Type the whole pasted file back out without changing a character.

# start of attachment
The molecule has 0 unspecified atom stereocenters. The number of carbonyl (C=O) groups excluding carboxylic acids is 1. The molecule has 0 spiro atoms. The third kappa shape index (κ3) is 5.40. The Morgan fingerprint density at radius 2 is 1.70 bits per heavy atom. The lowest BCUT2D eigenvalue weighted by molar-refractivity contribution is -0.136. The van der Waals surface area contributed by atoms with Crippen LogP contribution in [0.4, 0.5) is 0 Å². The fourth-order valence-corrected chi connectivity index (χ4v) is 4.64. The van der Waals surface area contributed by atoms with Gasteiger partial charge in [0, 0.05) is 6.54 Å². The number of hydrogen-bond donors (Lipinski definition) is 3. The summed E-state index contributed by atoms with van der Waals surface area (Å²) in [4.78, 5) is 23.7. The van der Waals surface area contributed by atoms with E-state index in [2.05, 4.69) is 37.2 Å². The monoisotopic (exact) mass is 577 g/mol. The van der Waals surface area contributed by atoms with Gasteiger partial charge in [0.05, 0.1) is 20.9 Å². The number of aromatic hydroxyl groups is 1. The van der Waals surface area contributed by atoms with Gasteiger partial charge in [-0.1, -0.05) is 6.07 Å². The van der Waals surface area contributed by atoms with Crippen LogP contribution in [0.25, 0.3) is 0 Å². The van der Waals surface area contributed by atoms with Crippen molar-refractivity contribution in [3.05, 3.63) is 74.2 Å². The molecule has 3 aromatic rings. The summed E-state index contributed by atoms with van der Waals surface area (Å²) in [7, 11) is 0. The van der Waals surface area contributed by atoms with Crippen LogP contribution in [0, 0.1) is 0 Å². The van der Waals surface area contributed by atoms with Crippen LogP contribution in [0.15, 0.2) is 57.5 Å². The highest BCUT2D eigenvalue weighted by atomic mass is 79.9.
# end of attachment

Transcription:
The molecule has 0 unspecified atom stereocenters. The number of carbonyl (C=O) groups excluding carboxylic acids is 1. The molecule has 0 spiro atoms. The third kappa shape index (κ3) is 5.40. The Morgan fingerprint density at radius 2 is 1.70 bits per heavy atom. The lowest BCUT2D eigenvalue weighted by molar-refractivity contribution is -0.136. The van der Waals surface area contributed by atoms with Crippen LogP contribution in [0.4, 0.5) is 0 Å². The fourth-order valence-corrected chi connectivity index (χ4v) is 4.64. The van der Waals surface area contributed by atoms with Gasteiger partial charge in [0, 0.05) is 6.54 Å². The number of hydrogen-bond donors (Lipinski definition) is 3. The summed E-state index contributed by atoms with van der Waals surface area (Å²) in [4.78, 5) is 23.7. The van der Waals surface area contributed by atoms with E-state index in [2.05, 4.69) is 37.2 Å². The monoisotopic (exact) mass is 577 g/mol. The van der Waals surface area contributed by atoms with Gasteiger partial charge in [0.05, 0.1) is 20.9 Å². The number of aromatic hydroxyl groups is 1. The van der Waals surface area contributed by atoms with Gasteiger partial charge in [-0.1, -0.05) is 6.07 Å². The van der Waals surface area contributed by atoms with Crippen LogP contribution in [0.25, 0.3) is 0 Å². The van der Waals surface area contributed by atoms with Crippen molar-refractivity contribution in [3.05, 3.63) is 74.2 Å². The molecule has 3 aromatic rings. The summed E-state index contributed by atoms with van der Waals surface area (Å²) in [7, 11) is 0. The van der Waals surface area contributed by atoms with Crippen LogP contribution in [0, 0.1) is 0 Å². The van der Waals surface area contributed by atoms with Crippen LogP contribution in [0.15, 0.2) is 57.5 Å². The highest BCUT2D eigenvalue weighted by atomic mass is 79.9.